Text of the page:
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Abstract

Abstract

The processing fluency hypothesis proposes that listeners’ perceived difficulty processing the speech of L2 speakers (called /) leads them to downgrade those speakers socially. In this paper, we investigate this relationship, focusing on context-specificity. L1-English listeners provided comprehensibility and social evaluation ratings of L1-Korean speakers speaking English, while an orthographic depiction of the speech either appeared alongside the audio or did not, a manipulation aiming to affect comprehensibility. Varying orthography between subjects, Experiment 1 found that orthography resulted in greater comprehensibility, but not more positive social evaluations. Experiment 2 manipulated orthography within subjects, varying context: orthography trials were presented first or last. Comprehensibility and social evaluation ratings were related only when orthography was first, suggesting a conditional, asymmetrical relationship where listeners more readily downgrade than upgrade the same speaker when orthography changes. Our results highlight the context-dependent nature of these constructs, limiting the generalizability of the processing fluency hypothesis.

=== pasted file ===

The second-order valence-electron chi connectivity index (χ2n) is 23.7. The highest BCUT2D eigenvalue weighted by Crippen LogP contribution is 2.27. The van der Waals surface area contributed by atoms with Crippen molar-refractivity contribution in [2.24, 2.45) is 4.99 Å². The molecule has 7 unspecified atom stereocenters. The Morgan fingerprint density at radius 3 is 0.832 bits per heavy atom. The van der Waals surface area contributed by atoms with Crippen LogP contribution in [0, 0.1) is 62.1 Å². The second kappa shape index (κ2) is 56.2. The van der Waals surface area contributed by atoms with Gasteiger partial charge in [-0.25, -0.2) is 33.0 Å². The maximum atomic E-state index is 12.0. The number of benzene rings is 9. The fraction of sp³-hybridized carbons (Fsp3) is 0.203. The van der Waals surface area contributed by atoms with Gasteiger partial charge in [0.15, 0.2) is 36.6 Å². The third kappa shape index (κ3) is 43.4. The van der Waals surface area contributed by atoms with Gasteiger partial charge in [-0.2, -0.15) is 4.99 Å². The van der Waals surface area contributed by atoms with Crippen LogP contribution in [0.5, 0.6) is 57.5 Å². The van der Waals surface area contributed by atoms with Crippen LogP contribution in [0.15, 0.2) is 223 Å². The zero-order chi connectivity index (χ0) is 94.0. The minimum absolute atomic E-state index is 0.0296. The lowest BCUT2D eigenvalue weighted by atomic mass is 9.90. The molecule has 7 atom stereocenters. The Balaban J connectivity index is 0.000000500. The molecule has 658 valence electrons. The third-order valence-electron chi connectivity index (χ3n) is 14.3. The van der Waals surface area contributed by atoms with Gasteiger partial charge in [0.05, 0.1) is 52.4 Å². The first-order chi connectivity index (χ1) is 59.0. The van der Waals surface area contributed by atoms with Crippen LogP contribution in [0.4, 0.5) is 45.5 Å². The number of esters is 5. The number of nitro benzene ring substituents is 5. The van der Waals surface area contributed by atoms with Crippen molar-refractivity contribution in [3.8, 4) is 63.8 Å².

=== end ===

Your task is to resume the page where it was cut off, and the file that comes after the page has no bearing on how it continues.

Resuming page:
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/content/journals/10.1075/jslp.20022.vau
2020-09-10
2020-09-20
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  • Article Type: Research Article
Keywords: comprehensibility; processing fluency; status; social evaluation; solidarity
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